Sole proprietors and independent contractors love to grumble about the IRS self-employment tax, which requires them to pay twice as much as their traditionally employed counterparts. At one time, however, the self-employment tax burden was minimal. The fascinating origins of the self-employment tax make it quite clear that today’s taxpayers suffer a significantly greater financial burden than sole proprietors from the 1950s and 1960s.
Self-Employment Contributions Act
The 1954 Self-Employment Contributions Act mandated that sole proprietors and small business owners cover Social Security expenses by paying a tax on their net income. At just 2.25 percent, the tax rate for self-employed professionals was initially quite a bit lower than it is today. Those subject to the tax only had to pay taxes on up to $3,600 of income, which means, even in the worst-case scenario, a given taxpayer was on the hook for $81.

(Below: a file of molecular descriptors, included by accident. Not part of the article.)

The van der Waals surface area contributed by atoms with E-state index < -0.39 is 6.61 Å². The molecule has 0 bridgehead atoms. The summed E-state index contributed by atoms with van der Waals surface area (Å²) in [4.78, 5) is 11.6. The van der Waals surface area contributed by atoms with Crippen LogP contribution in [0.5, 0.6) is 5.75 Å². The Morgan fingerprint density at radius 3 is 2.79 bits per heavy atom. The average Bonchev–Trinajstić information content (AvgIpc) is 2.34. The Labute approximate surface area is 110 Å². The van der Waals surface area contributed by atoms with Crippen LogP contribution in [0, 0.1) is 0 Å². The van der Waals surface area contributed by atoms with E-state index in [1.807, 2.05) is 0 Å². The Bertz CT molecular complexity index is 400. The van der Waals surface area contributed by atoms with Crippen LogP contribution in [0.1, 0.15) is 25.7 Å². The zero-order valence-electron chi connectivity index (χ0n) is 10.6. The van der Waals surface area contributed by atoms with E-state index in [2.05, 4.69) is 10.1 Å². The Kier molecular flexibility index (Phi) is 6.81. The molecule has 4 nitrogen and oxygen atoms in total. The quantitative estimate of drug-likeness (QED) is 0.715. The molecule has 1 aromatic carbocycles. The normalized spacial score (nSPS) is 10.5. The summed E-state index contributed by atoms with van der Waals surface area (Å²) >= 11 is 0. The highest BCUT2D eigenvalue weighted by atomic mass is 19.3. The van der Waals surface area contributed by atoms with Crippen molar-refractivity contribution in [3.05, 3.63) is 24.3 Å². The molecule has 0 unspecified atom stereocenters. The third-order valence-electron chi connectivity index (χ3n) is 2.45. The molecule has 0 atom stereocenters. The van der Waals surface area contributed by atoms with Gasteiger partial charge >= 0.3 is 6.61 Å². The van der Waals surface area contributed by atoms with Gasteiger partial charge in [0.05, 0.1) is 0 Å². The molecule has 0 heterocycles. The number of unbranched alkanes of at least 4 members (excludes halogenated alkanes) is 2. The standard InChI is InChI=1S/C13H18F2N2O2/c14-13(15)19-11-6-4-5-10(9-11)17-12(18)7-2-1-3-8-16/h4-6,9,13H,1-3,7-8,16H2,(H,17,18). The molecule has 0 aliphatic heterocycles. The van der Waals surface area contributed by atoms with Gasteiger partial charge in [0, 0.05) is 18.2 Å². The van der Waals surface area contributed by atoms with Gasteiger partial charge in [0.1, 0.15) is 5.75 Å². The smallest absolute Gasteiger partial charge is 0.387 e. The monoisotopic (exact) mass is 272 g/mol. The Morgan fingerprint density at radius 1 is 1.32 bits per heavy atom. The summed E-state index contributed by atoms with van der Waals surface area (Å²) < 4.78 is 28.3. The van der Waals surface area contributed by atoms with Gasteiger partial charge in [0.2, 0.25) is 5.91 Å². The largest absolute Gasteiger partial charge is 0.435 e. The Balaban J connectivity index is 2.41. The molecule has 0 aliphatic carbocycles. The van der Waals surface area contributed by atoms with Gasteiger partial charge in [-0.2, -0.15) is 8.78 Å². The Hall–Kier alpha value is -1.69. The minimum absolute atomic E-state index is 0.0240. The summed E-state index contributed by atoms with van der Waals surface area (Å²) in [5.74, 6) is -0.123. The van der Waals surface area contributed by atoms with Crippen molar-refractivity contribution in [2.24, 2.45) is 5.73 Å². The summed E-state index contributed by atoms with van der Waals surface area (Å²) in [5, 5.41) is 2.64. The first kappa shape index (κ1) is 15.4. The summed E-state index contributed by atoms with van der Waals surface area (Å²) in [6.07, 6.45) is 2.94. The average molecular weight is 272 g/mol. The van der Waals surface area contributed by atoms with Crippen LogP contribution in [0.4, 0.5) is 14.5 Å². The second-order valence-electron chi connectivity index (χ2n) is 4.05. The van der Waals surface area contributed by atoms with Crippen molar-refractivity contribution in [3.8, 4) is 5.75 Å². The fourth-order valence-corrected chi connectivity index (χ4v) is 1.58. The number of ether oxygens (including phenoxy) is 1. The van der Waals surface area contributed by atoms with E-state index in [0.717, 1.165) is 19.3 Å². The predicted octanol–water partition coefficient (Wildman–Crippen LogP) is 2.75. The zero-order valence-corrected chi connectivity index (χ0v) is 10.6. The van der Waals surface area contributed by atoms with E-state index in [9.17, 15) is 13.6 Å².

Hikes in Self-Employed Tax Rates
Over the years, self-employed individuals have been subject to huge increases in tax rates, although these hikes arrived gradually. By 1974, the self-employment tax rate had reached 7.9 percent. Additional tax hikes occurred throughout the 1980s, and by 1990, the rate had increased to a whopping 15.3 percent. Thankfully, no further rate hikes have occurred since then, other than an additional 0.9 Medicare increase for those earning over $200,000. In 2015, the Social Security portion of the self-employment tax was applied to all income up to $118,500. Today, there is no income cap on Medicare taxation, which was not part of the original Self-Employment Contributions Act.
Call Our Office
The history of the self-employment tax is fascinating, but actually filing your tax return? Not so much. Call us at 720-398-6088 to learn how we can make tax season less of a hassle.